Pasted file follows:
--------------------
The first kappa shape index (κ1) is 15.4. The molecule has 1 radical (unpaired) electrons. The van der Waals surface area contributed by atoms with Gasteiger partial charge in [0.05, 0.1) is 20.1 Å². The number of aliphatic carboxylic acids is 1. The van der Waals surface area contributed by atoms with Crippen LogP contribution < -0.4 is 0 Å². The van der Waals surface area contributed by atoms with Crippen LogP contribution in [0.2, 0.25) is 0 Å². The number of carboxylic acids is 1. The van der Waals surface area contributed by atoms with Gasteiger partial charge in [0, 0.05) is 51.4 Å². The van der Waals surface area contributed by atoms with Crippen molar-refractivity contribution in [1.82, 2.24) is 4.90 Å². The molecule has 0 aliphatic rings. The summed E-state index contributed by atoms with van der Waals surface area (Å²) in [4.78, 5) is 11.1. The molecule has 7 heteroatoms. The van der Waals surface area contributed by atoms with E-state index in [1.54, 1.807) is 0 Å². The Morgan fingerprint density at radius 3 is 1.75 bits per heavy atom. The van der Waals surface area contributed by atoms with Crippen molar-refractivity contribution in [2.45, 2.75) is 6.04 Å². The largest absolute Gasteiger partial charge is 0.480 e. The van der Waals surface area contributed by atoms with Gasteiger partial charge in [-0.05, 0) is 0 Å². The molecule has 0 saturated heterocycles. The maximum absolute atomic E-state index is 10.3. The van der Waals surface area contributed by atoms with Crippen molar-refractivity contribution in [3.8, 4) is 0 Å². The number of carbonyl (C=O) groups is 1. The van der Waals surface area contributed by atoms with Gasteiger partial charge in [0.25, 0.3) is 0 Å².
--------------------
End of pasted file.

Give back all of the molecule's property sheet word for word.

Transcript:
The first kappa shape index (κ1) is 15.4. The molecule has 1 radical (unpaired) electrons. The van der Waals surface area contributed by atoms with Gasteiger partial charge in [0.05, 0.1) is 20.1 Å². The number of aliphatic carboxylic acids is 1. The van der Waals surface area contributed by atoms with Crippen LogP contribution < -0.4 is 0 Å². The van der Waals surface area contributed by atoms with Crippen LogP contribution in [0.2, 0.25) is 0 Å². The number of carboxylic acids is 1. The van der Waals surface area contributed by atoms with Gasteiger partial charge in [0, 0.05) is 51.4 Å². The van der Waals surface area contributed by atoms with Crippen molar-refractivity contribution in [1.82, 2.24) is 4.90 Å². The molecule has 0 aliphatic rings. The summed E-state index contributed by atoms with van der Waals surface area (Å²) in [4.78, 5) is 11.1. The molecule has 7 heteroatoms. The van der Waals surface area contributed by atoms with E-state index in [1.54, 1.807) is 0 Å². The Morgan fingerprint density at radius 3 is 1.75 bits per heavy atom. The van der Waals surface area contributed by atoms with Crippen molar-refractivity contribution in [2.45, 2.75) is 6.04 Å². The largest absolute Gasteiger partial charge is 0.480 e. The van der Waals surface area contributed by atoms with Gasteiger partial charge in [-0.05, 0) is 0 Å². The molecule has 0 saturated heterocycles. The maximum absolute atomic E-state index is 10.3. The van der Waals surface area contributed by atoms with Crippen molar-refractivity contribution in [3.8, 4) is 0 Å². The number of carbonyl (C=O) groups is 1. The van der Waals surface area contributed by atoms with Gasteiger partial charge in [0.25, 0.3) is 0 Å².